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Flooding kills 287 in Algeria

Violent winds and heavy rain lashed northern Algeria, collapsing buildings, flooding roads and killing at least 287 people, authorities said Saturday.

Torrential rains began drenching Algiers on Friday, causing muddy waters to rush through city streets and several buildings in one of the city's poorer sections to crumble to the ground.

Throughout Algiers, residents waded in waist-deep water trying to reach safety, and traffic came to a standstill as roads became impassable because of high waters, felled trees and debris. At least four people were killed in vehicle crashes.

Interior Minister Nourredine Yazid Zerhouni visited the most affected neighborhoods, and urged residents to stay home today to keep roads open for emergency and rescue vehicles.

At least 250 people were injured, the Civil Protection Authority said.

Other parts of the North African country were also affected. Among the victims was a little girl in the western city of Oran who was swept away by flood waters. Six people drowned in another western city, Tipaza.

The sudden rainfall followed several very dry weeks in the region. After a 24-hour downpour, the rain had largely stopped by Saturday afternoon.

TYPHOON LINGLING: Tropical storm Lingling intensified into a typhoon and blew toward Vietnam with winds of 132 mph on Saturday after killing at least 148 people and leaving 177 missing in central and southern Philippine provinces.

LANDSLIDE IN INDIA: Torrential rains in southern India caused a landslide that killed at least 40 people, including 10 children, the Press Trust of India reported Saturday. At least 20 people were still missing in the state of Kerala after a cluster of six houses in Amboori village was submerged by the landslide Friday night.

It's official: WTO approves China's membership

DOHA, Qatar _ China achieved what it had worked 15 years for when the World Trade Organization formally approved its membership Saturday, and the world's most populous country immediately threw its massive weight behind efforts to start new talks on liberalizing global trade.

But a consensus on a new round looked almost as distant as it did two years ago in Seattle, as the world's trading heavyweights _ the United States, the European Union and Japan _ staked out potentially conflicting positions on issues ranging from environmental protection to anti-dumping legislation.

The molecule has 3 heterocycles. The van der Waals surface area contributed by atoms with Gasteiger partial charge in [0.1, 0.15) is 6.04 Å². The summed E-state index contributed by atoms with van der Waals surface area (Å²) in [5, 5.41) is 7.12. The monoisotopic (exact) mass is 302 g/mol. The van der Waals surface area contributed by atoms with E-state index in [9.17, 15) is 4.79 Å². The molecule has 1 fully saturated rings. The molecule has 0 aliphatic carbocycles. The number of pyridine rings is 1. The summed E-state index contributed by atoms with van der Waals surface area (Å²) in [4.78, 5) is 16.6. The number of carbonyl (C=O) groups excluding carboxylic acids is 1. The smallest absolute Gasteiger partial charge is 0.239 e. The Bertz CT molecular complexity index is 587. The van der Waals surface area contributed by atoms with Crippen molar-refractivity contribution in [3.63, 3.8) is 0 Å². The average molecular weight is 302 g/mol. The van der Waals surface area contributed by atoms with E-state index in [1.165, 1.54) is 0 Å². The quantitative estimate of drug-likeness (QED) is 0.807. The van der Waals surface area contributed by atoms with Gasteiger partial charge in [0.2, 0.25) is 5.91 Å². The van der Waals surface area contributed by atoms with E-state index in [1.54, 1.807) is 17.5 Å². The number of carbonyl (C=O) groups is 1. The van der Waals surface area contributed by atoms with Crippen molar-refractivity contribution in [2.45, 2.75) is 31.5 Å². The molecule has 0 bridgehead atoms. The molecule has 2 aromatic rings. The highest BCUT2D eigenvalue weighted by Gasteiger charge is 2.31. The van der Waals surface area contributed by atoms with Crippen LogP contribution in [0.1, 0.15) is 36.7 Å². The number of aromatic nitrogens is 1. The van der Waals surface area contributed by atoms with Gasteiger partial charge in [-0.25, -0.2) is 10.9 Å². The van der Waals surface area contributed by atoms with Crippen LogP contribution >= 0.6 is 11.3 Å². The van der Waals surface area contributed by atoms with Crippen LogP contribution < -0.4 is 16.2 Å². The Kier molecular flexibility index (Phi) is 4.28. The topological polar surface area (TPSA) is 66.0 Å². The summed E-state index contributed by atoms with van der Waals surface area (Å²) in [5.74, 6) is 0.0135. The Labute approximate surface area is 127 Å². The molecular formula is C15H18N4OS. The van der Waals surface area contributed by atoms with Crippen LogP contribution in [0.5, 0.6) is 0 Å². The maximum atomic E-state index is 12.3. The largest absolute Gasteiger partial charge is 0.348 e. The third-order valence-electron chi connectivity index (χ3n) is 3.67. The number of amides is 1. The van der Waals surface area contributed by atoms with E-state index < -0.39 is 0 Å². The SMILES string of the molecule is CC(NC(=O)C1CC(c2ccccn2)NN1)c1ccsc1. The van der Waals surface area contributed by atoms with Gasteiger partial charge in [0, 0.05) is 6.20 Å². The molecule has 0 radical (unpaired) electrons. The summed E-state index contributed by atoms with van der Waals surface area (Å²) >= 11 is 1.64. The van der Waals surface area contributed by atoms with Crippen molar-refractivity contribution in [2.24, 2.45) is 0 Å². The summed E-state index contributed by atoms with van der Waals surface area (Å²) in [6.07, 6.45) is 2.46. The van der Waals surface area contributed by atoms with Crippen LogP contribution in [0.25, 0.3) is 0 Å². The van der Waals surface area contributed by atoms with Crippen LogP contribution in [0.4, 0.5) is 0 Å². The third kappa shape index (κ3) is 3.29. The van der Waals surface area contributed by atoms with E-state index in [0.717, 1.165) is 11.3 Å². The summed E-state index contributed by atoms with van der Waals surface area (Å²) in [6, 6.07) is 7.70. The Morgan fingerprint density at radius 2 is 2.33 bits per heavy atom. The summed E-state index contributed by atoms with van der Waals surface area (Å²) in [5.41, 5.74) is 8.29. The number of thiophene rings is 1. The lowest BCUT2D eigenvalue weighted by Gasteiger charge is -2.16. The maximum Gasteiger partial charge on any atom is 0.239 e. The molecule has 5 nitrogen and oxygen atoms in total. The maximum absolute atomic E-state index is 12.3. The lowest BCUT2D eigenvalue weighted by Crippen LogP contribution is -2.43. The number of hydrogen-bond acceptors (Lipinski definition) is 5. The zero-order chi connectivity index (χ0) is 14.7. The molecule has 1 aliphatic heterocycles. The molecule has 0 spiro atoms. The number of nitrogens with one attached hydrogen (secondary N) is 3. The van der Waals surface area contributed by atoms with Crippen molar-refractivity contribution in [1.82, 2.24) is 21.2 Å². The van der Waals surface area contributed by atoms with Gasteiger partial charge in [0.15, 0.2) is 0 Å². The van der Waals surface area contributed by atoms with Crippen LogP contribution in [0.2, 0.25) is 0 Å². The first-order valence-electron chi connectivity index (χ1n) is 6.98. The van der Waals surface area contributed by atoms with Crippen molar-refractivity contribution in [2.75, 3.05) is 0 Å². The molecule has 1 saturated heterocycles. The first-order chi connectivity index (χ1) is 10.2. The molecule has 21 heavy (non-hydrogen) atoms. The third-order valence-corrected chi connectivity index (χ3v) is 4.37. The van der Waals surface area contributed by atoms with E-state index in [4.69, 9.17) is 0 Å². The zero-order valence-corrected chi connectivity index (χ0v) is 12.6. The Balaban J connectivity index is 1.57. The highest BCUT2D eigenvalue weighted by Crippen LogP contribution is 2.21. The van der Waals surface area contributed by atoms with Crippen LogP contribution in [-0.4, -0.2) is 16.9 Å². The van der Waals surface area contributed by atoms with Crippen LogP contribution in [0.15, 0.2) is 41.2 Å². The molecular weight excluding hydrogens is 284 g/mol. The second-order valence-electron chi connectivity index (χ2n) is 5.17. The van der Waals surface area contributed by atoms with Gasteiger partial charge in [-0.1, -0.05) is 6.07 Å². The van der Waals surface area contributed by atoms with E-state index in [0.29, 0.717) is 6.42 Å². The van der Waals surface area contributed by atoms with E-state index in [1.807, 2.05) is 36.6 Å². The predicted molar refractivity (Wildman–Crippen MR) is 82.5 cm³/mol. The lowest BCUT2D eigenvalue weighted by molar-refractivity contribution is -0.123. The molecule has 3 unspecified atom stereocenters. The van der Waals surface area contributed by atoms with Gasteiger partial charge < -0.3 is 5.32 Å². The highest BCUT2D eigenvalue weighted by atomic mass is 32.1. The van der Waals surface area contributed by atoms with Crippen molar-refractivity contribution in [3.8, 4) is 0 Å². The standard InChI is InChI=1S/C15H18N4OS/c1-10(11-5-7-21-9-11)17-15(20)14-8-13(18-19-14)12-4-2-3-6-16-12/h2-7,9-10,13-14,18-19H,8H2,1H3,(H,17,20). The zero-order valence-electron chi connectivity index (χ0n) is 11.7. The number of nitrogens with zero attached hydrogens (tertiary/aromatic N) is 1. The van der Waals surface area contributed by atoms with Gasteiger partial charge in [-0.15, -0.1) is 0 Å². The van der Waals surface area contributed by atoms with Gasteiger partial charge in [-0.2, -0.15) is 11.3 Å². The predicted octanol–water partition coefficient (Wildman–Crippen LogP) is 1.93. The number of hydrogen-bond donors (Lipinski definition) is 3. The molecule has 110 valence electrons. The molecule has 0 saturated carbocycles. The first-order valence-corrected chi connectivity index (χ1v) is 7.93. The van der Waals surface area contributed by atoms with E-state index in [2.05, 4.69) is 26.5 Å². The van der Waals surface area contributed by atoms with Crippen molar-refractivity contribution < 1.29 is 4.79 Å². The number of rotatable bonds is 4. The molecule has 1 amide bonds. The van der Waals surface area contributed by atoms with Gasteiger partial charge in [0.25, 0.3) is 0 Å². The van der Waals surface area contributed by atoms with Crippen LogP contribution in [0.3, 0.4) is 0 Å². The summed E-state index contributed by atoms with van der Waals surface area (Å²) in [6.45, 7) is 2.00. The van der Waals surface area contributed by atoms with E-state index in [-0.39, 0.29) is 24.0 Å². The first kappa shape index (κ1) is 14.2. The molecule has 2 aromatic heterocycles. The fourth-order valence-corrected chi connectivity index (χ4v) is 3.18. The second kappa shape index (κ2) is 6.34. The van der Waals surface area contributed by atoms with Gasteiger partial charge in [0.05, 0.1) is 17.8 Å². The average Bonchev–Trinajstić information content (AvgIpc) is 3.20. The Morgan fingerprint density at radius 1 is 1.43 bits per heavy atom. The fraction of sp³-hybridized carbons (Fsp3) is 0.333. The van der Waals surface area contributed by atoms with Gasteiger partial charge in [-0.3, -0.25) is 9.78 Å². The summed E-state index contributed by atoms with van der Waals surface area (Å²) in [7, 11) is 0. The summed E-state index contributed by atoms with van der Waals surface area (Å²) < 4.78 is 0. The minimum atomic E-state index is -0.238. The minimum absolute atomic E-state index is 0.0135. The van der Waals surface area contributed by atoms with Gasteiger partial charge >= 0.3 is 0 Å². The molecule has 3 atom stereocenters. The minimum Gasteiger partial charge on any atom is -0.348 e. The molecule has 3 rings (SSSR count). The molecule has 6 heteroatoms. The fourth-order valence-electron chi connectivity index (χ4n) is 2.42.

On day two of their five-day meeting, trade ministers from almost all the WTO's 142 members unanimously approved China's application for membership Saturday, bringing the once-isolated communist country _ and its 1.2-billion consumers _ firmly into the global marketplace.

Taiwan is to be accepted today.

Howard, conservatives win third term in Australia

SYDNEY, Australia _ Prime Minister John Howard and his conservative government won a third term in national elections Saturday, capping a stunning political comeback fueled largely by the Australian leader's efforts to keep refugees out of the country.

"I cannot express to you the sense of honor and privilege I feel once again being elected as prime minister of the greatest country in the world," Howard told cheering supporters at a Sydney hotel after opposition Labor party leader Kim Beazley conceded defeat and resigned his post.

With more than 80 percent of the vote counted, the Australian Broadcasting Corp. Web site said Howard's Liberal Party had won 68 seats in the 150-seat lower house of parliament and its junior partner, the National Party, took 12 seats, giving the coalition a majority.

Labor won 67 seats and independent candidates won 3 seats, the ABC reported, based on Australian Electoral Commission figures.

Howard's policy of turning away refugee boats became a central plank in his campaign along with his staunch support for U.S.-led military strikes against Afghanistan.

Countries hammer out global warming policy

MARRAKECH, Morocco _ International delegates agreed on Saturday to the first-ever rules aimed at stopping global warming.

Negotiators meeting in Marrakech, Morocco, emerged from more than 19 hours of haggling early Saturday and said they had smoothed over differences in how to enforce the 1997 Kyoto Protocol, which calls for cuts in carbon dioxide and other "greenhouse gases" suspected in global warming.

All 165 participating countries approved the full set of rules later Saturday morning.

The Kyoto Protocol requires industrial countries to scale back emissions of carbon dioxide and other greenhouse gases by an average of 5 percent from their 1990 levels by 2012.

The United States, watched from the sidelines after deciding in March to abandon the treaty and draw up its own action plan.

Delegates said the agreement opened the way for ratification by enough countries to bring the treaty into force, probably before a global environment summit next September.

The treaty needs ratification by 55 countries, including those that produced 55 percent of greenhouse gas emissions in 1990.